Conservative leader Meadows will not be White House chief of staff

Rep. Mark MeadowsMark Randall MeadowsHouse Republicans dismissive of Paul Ryan's take on Trump The 27 Republicans who voted with Democrats to block Trump from taking military action against Iran Live coverage: House Oversight examines Trump family separation policy MORE (R-N.C.) is out of the running as a candidate to become President TrumpDonald John TrumpEsper sidesteps question on whether he aligns more with Mattis or Trump Warren embraces Thiel label: 'Good' As tensions escalate, US must intensify pressure on Iran and the IAEA MORE's next chief of staff, a White House official said on Wednesday.

The president discussed the position with the outgoing House Freedom Caucus chairman but told him he needs him to remain in Congress to continue to defend the administration, according to the official, who requested anonymity to discuss private conversations.

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Meadows later released a statement confirming the decision, saying that he is “fully committed” to continuing his service in the House.

“I’ve had the best job in the world, representing the people of western North Carolina and working alongside President Trump these last two years to give the forgotten men and women of America a voice in their government,” he said. “I know the president has a long list of tremendous candidates for his next chief of staff, and whomever it is will have my total support moving forward.”

Meadows, 59, was one of the top contenders to succeed John KellyJohn Francis KellyMORE, who is leaving the chief of staff job at year's end.

The North Carolina lawmaker is a staunch Trump ally and was one of the few candidates to publicly express interest in the job. Several House conservatives threw their support behind Meadows, something sources said they did at his behest.

“You don’t answer a question before it’s asked, but I can say this that because it’s an honor, certainly I’m favorably inclined to at least have a discussion with the president,” Meadows said Monday on Fox News when asked if he would accept the job.

But that advocacy did not appear to sway Trump, who will now continue his search for his third White House chief of staff.

Other people believed to be under consideration include former Trump campaign adviser David Bossie, former New Jersey Gov. Chris Christie (R), acting Attorney General Matthew Whitaker and Energy Secretary Rick PerryJames (Rick) Richard PerrySenior Trump administration official to leave post next week Overnight Energy: Trump doesn't mention climate change in speech touting environmental policies | Green groups fight EPA's new FOIA rule | Trump emissions rollback hit with legal challenge Trump touts environmental policies, but says nothing of climate change MORE, according to multiple reports.

Treasury Secretary Steven MnuchinSteven Terner MnuchinDemocrat Sherrod Brown torches Facebook at hearing: 'They broke journalism, helped incite a genocide' Beware the digital tax trap The Hill's Morning Report - Presented by JUUL Labs - House to vote to condemn Trump tweet MORE and Office of Management and Budget Director Mick MulvaneyJohn (Mick) Michael MulvaneyThe Hill's Morning Report - Presented by JUUL Labs - Trump attack on progressive Dems draws sharp rebuke Acosta out as Trump Labor secretary Pelosi reportedly told Trump deputy: 'What was your name, dear?' MORE have also been mentioned as possible candidates, but both men have indicated they are not interested in the job.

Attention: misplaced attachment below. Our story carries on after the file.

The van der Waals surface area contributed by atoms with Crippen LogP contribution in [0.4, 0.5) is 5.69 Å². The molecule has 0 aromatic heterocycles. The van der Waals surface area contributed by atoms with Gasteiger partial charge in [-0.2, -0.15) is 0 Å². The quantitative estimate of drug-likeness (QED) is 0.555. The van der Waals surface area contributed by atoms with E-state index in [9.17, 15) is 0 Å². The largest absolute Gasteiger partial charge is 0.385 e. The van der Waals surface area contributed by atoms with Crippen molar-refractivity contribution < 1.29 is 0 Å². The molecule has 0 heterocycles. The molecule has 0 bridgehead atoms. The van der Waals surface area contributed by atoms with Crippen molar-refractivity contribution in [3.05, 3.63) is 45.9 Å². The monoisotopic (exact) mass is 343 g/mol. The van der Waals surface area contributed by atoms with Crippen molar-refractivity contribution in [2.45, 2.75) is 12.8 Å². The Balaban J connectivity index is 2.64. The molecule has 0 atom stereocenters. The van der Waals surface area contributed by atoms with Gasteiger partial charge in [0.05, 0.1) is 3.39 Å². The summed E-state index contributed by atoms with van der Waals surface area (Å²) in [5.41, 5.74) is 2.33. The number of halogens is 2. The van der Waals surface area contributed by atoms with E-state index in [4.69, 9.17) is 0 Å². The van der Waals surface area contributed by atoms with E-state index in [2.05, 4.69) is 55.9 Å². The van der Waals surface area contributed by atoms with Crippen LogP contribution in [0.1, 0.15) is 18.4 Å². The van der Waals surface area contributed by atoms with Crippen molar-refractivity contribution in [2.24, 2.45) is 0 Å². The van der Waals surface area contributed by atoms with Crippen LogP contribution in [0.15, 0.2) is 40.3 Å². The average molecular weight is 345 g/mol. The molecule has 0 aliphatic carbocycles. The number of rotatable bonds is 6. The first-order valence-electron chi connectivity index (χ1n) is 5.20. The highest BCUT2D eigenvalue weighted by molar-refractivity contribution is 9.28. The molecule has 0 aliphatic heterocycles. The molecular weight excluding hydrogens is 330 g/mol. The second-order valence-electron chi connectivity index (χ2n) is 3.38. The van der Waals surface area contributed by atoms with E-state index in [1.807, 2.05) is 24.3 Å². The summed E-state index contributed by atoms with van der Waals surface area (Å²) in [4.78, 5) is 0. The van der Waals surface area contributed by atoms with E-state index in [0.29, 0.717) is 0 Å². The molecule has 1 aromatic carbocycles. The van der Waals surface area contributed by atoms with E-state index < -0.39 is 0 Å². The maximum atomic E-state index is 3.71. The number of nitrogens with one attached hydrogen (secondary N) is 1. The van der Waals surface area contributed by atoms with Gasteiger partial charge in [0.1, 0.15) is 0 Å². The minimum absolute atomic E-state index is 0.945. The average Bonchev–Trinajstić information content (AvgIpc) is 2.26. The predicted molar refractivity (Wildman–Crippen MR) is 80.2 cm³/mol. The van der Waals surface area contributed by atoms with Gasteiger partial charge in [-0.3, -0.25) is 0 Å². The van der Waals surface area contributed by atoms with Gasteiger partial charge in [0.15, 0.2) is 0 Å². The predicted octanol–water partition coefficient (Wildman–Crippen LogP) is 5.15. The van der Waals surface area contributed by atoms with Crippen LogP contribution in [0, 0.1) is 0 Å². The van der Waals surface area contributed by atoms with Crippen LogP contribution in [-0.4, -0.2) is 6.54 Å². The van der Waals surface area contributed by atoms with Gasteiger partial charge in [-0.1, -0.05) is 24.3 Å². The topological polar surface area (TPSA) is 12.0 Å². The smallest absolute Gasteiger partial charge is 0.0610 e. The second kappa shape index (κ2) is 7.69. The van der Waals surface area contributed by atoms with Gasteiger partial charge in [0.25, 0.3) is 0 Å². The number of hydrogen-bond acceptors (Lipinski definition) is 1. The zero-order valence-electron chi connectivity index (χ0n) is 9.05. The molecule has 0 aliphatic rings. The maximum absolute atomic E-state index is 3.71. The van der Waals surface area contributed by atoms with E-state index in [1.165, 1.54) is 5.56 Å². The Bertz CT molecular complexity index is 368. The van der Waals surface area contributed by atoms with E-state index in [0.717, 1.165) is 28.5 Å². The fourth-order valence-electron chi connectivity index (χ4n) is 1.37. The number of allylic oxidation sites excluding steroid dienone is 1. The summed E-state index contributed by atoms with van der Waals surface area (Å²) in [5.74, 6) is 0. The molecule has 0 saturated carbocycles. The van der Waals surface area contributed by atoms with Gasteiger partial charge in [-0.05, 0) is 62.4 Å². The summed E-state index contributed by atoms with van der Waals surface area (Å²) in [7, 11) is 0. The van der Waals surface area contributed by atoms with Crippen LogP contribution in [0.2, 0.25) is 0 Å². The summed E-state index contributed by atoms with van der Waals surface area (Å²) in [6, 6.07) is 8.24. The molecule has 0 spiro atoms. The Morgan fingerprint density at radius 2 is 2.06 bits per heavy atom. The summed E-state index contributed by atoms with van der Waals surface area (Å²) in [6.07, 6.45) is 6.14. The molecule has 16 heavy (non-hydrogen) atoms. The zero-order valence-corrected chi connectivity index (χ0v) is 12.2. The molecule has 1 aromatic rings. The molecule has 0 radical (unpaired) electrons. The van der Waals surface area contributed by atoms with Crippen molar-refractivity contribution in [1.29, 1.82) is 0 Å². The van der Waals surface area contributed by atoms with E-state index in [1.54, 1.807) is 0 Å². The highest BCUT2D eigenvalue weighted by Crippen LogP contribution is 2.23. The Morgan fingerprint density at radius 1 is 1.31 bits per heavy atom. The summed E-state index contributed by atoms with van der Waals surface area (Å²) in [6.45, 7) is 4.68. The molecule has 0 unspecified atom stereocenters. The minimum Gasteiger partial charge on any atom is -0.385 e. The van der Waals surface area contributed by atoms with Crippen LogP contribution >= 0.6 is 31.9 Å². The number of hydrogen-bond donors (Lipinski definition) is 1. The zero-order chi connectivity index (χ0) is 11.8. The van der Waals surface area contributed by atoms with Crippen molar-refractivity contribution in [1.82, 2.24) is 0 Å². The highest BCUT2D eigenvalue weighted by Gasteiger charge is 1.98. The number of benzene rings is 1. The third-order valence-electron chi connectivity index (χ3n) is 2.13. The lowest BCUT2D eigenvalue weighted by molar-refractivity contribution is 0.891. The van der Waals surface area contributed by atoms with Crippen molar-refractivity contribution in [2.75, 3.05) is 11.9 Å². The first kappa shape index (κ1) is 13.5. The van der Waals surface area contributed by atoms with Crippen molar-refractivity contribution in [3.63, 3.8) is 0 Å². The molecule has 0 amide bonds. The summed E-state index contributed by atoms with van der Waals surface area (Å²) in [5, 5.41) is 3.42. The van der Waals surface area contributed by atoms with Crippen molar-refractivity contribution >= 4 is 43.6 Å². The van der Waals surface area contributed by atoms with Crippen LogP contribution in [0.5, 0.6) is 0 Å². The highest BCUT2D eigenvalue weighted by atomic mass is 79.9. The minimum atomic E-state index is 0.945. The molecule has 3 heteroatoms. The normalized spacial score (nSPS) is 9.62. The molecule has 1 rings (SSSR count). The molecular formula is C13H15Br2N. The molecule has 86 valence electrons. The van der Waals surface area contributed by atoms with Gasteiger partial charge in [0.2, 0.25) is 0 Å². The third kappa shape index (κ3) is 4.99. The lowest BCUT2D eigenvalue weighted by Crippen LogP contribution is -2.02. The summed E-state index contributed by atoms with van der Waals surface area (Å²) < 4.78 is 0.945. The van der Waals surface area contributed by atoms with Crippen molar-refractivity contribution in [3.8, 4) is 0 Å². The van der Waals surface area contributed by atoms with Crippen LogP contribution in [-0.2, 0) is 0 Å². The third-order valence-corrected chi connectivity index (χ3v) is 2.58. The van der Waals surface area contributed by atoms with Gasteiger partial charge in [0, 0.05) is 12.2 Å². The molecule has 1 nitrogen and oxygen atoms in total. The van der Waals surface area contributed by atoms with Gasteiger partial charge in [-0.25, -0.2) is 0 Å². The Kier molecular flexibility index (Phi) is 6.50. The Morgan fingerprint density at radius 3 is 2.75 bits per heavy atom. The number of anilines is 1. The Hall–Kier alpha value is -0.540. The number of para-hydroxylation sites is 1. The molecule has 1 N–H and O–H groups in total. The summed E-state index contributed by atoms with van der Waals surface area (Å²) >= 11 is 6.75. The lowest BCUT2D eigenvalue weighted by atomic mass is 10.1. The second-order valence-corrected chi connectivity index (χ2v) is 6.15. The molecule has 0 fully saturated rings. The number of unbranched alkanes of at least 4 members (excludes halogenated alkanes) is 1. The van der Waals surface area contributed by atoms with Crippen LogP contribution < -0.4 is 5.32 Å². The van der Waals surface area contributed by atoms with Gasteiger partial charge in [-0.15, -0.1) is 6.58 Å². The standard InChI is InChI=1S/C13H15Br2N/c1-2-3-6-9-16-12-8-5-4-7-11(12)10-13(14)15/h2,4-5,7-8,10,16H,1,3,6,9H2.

The president has been soliciting advice from White House advisers and outside allies on the search, which was upended over the weekend when vice presidential chief of staff Nick Ayers turned down the job.

Former House Speaker Newt Gingrich (R-Ga.) told reporters he shared his advice with Trump while visiting the White House to view Christmas decorations. He declined to say whom, if anybody, he recommended to the president. 

While a cloud of uncertainty hovers over the search, Trump has publicly expressed confidence he will easily be able to find a new top aide.

He told Reuters in an interview on Tuesday that he is considering between 10 and 12 candidates for the job, but stressed he is in no rush to choose somebody.

“I have at least 10, 12 — 12 people that want it badly,” Trump said. “Everybody wants it. Who doesn't want to be one of the top few people in Washington, D.C.?”

The Wall Street Journal was first to report Meadows would not get the job.

Behind closed doors, Trump was reportedly frustrated with Ayers's decision to turn down the job after they could not come to an agreement over the length of his service. Officials said Ayers plans to return with his family to his home state of Georgia and work for a pro-Trump super PAC.

White House officials have expressed hope that Trump will settle on a replacement by month's end.

The next chief of staff will face a tall task of leading the White House through the political minefield of divided government and an intensifying Russia investigation and up to the 2020 presidential election.

Trump hired Kelly in July 2017 to impose order on a chaotic White House, but the retired Marine Corps general frustrated Trump with his management style and struggled to navigate the fractious West Wing.

The president is said to be searching for a chief of staff with greater political experience than Kelly, who spent his career in the military before joining the administration, and somebody who is a like-minded ally.

Updated at 5:23 p.m.